While this was interesting, I didn't find it all that helpful. It's an interesting perspective - that all of the clutter is because of one's emotional/psychological "stories" and that once you clear that up, you'll be able to deal with the clutter with no problem - but I had trouble buying it.
Sure, some of this is true, like the difficulty in dumping something that was a gift, even if you don't like/need/want it. That's a problem with emotions, not with practical reality.
But, you know, sometimes a cigar is just a cigar. There's a pile of stuff on the kitchen counter to be sorted and pitched/recycled/filed/dealt with - and that's not because of psychological issues about mail. It's because it's boring and I'd rather spend my time doing something else. Sure, it's got to get done, but I don't really have to work through emotional stories to do it - I just have to do it.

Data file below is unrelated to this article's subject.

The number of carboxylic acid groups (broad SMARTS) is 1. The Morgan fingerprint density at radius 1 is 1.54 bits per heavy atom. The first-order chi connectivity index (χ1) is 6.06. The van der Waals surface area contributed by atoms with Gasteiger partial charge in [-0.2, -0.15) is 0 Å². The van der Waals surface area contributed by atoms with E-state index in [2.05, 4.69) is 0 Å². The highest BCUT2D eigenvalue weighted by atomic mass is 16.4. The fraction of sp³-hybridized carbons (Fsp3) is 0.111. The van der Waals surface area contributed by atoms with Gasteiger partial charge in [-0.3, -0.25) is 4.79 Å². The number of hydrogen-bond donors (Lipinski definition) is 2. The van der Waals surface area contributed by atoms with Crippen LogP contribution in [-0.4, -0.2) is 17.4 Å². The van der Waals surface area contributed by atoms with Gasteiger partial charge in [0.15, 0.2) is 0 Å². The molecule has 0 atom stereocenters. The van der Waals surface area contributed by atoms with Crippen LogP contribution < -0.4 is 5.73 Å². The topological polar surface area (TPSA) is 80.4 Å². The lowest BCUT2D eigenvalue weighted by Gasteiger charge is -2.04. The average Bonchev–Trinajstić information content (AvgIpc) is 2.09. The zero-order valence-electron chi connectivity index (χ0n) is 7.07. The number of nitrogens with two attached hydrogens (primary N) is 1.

The authors also seemed to miss the point that some of the clutter and having "too much" of something isn't because there are deep emotional/psychological issues involved. Sometimes, you just see it, love it, and haven't had time to follow through on your idea for it yet (I'm thinking in particular of craft type supplies here). I guess you could get into deep psychological issues, but maybe it's just a question of not having the time to follow through right now, and not having an effective way of storing the things until you do have the time.
Interesting, but too long on pop psychology and too short on practical solutions.